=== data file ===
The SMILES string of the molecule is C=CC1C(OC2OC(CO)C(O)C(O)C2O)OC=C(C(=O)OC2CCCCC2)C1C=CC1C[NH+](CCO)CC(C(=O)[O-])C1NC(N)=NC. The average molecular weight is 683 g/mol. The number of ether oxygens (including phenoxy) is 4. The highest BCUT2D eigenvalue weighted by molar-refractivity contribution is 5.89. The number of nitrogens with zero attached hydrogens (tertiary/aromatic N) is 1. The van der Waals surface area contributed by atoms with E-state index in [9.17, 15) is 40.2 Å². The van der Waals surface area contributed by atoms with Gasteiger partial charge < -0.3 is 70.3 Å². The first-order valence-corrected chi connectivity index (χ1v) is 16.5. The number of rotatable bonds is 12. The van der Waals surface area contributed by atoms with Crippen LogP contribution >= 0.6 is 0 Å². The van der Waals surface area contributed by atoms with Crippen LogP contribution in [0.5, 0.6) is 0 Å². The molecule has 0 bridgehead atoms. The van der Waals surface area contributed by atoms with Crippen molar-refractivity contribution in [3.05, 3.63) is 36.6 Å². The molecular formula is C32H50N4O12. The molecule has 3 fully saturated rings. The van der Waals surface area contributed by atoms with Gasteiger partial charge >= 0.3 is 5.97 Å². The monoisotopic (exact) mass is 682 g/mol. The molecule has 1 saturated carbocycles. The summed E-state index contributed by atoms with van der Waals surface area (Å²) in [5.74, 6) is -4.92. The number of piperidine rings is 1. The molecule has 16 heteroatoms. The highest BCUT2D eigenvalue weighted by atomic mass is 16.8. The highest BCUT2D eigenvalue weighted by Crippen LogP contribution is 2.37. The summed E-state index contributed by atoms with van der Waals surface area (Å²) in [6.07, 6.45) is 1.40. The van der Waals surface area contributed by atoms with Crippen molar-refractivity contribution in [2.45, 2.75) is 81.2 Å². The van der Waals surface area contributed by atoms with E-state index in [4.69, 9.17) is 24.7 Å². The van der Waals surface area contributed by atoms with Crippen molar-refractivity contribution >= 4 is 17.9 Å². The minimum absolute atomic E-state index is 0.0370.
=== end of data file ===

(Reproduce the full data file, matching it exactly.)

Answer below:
The SMILES string of the molecule is C=CC1C(OC2OC(CO)C(O)C(O)C2O)OC=C(C(=O)OC2CCCCC2)C1C=CC1C[NH+](CCO)CC(C(=O)[O-])C1NC(N)=NC. The average molecular weight is 683 g/mol. The number of ether oxygens (including phenoxy) is 4. The highest BCUT2D eigenvalue weighted by molar-refractivity contribution is 5.89. The number of nitrogens with zero attached hydrogens (tertiary/aromatic N) is 1. The van der Waals surface area contributed by atoms with E-state index in [9.17, 15) is 40.2 Å². The van der Waals surface area contributed by atoms with Gasteiger partial charge < -0.3 is 70.3 Å². The first-order valence-corrected chi connectivity index (χ1v) is 16.5. The number of rotatable bonds is 12. The van der Waals surface area contributed by atoms with Crippen LogP contribution >= 0.6 is 0 Å². The van der Waals surface area contributed by atoms with Crippen LogP contribution in [0.5, 0.6) is 0 Å². The molecule has 0 bridgehead atoms. The van der Waals surface area contributed by atoms with Crippen molar-refractivity contribution in [3.05, 3.63) is 36.6 Å². The molecular formula is C32H50N4O12. The molecule has 3 fully saturated rings. The van der Waals surface area contributed by atoms with Gasteiger partial charge >= 0.3 is 5.97 Å². The monoisotopic (exact) mass is 682 g/mol. The molecule has 1 saturated carbocycles. The summed E-state index contributed by atoms with van der Waals surface area (Å²) in [5.74, 6) is -4.92. The number of piperidine rings is 1. The molecule has 16 heteroatoms. The highest BCUT2D eigenvalue weighted by atomic mass is 16.8. The highest BCUT2D eigenvalue weighted by Crippen LogP contribution is 2.37. The summed E-state index contributed by atoms with van der Waals surface area (Å²) in [6.07, 6.45) is 1.40. The van der Waals surface area contributed by atoms with Crippen molar-refractivity contribution in [2.45, 2.75) is 81.2 Å². The van der Waals surface area contributed by atoms with E-state index in [4.69, 9.17) is 24.7 Å². The van der Waals surface area contributed by atoms with Crippen molar-refractivity contribution >= 4 is 17.9 Å². The minimum absolute atomic E-state index is 0.0370.